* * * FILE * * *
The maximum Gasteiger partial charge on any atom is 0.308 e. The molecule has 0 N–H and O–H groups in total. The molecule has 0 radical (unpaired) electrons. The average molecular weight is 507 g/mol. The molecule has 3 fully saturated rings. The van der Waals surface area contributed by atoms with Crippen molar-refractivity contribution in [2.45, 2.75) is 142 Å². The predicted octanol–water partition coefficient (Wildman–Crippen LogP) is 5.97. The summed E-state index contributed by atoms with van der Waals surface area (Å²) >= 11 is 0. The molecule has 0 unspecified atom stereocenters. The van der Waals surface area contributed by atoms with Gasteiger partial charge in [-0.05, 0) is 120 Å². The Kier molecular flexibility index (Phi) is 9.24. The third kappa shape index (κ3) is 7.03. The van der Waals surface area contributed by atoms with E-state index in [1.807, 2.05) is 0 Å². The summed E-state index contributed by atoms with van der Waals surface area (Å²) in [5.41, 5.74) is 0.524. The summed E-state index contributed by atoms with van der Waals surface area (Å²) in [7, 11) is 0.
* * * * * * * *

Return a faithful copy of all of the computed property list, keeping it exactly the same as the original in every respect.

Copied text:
The maximum Gasteiger partial charge on any atom is 0.308 e. The molecule has 0 N–H and O–H groups in total. The molecule has 0 radical (unpaired) electrons. The average molecular weight is 507 g/mol. The molecule has 3 fully saturated rings. The van der Waals surface area contributed by atoms with Crippen molar-refractivity contribution in [2.45, 2.75) is 142 Å². The predicted octanol–water partition coefficient (Wildman–Crippen LogP) is 5.97. The summed E-state index contributed by atoms with van der Waals surface area (Å²) >= 11 is 0. The molecule has 0 unspecified atom stereocenters. The van der Waals surface area contributed by atoms with Gasteiger partial charge in [-0.05, 0) is 120 Å². The Kier molecular flexibility index (Phi) is 9.24. The third kappa shape index (κ3) is 7.03. The van der Waals surface area contributed by atoms with E-state index in [1.807, 2.05) is 0 Å². The summed E-state index contributed by atoms with van der Waals surface area (Å²) in [5.41, 5.74) is 0.524. The summed E-state index contributed by atoms with van der Waals surface area (Å²) in [7, 11) is 0.